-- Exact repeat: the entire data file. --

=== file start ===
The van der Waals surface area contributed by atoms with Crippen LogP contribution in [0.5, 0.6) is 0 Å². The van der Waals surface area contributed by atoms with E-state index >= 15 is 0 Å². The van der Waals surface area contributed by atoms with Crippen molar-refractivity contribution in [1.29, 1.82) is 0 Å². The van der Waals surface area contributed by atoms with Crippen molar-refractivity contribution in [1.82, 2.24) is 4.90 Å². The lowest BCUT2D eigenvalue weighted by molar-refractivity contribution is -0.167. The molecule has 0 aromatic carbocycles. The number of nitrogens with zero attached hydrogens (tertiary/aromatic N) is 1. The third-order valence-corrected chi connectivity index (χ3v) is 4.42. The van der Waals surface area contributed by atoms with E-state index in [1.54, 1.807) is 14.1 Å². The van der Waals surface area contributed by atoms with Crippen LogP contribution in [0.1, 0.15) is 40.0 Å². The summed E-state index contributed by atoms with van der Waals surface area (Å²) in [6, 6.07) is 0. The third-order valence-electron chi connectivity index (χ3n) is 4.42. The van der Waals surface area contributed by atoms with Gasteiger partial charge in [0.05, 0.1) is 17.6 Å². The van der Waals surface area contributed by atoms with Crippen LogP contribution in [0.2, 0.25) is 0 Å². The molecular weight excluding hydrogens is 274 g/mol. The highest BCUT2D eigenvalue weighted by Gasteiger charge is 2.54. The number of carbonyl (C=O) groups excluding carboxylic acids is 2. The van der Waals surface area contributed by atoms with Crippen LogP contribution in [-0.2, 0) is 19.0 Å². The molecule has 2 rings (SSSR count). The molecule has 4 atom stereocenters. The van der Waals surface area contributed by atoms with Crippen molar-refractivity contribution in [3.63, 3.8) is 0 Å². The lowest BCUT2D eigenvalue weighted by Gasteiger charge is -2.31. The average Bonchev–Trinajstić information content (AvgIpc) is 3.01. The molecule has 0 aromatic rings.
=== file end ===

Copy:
The van der Waals surface area contributed by atoms with Crippen LogP contribution in [0.5, 0.6) is 0 Å². The van der Waals surface area contributed by atoms with E-state index >= 15 is 0 Å². The van der Waals surface area contributed by atoms with Crippen molar-refractivity contribution in [1.29, 1.82) is 0 Å². The van der Waals surface area contributed by atoms with Crippen molar-refractivity contribution in [1.82, 2.24) is 4.90 Å². The lowest BCUT2D eigenvalue weighted by molar-refractivity contribution is -0.167. The molecule has 0 aromatic carbocycles. The number of nitrogens with zero attached hydrogens (tertiary/aromatic N) is 1. The third-order valence-corrected chi connectivity index (χ3v) is 4.42. The van der Waals surface area contributed by atoms with E-state index in [1.54, 1.807) is 14.1 Å². The van der Waals surface area contributed by atoms with Crippen LogP contribution in [0.1, 0.15) is 40.0 Å². The summed E-state index contributed by atoms with van der Waals surface area (Å²) in [6, 6.07) is 0. The third-order valence-electron chi connectivity index (χ3n) is 4.42. The van der Waals surface area contributed by atoms with Gasteiger partial charge in [0.05, 0.1) is 17.6 Å². The van der Waals surface area contributed by atoms with Crippen LogP contribution in [0.2, 0.25) is 0 Å². The molecular weight excluding hydrogens is 274 g/mol. The highest BCUT2D eigenvalue weighted by Gasteiger charge is 2.54. The number of carbonyl (C=O) groups excluding carboxylic acids is 2. The van der Waals surface area contributed by atoms with Crippen LogP contribution in [-0.2, 0) is 19.0 Å². The molecule has 2 rings (SSSR count). The molecule has 4 atom stereocenters. The van der Waals surface area contributed by atoms with Crippen molar-refractivity contribution in [3.63, 3.8) is 0 Å². The lowest BCUT2D eigenvalue weighted by Gasteiger charge is -2.31. The average Bonchev–Trinajstić information content (AvgIpc) is 3.01. The molecule has 0 aromatic rings.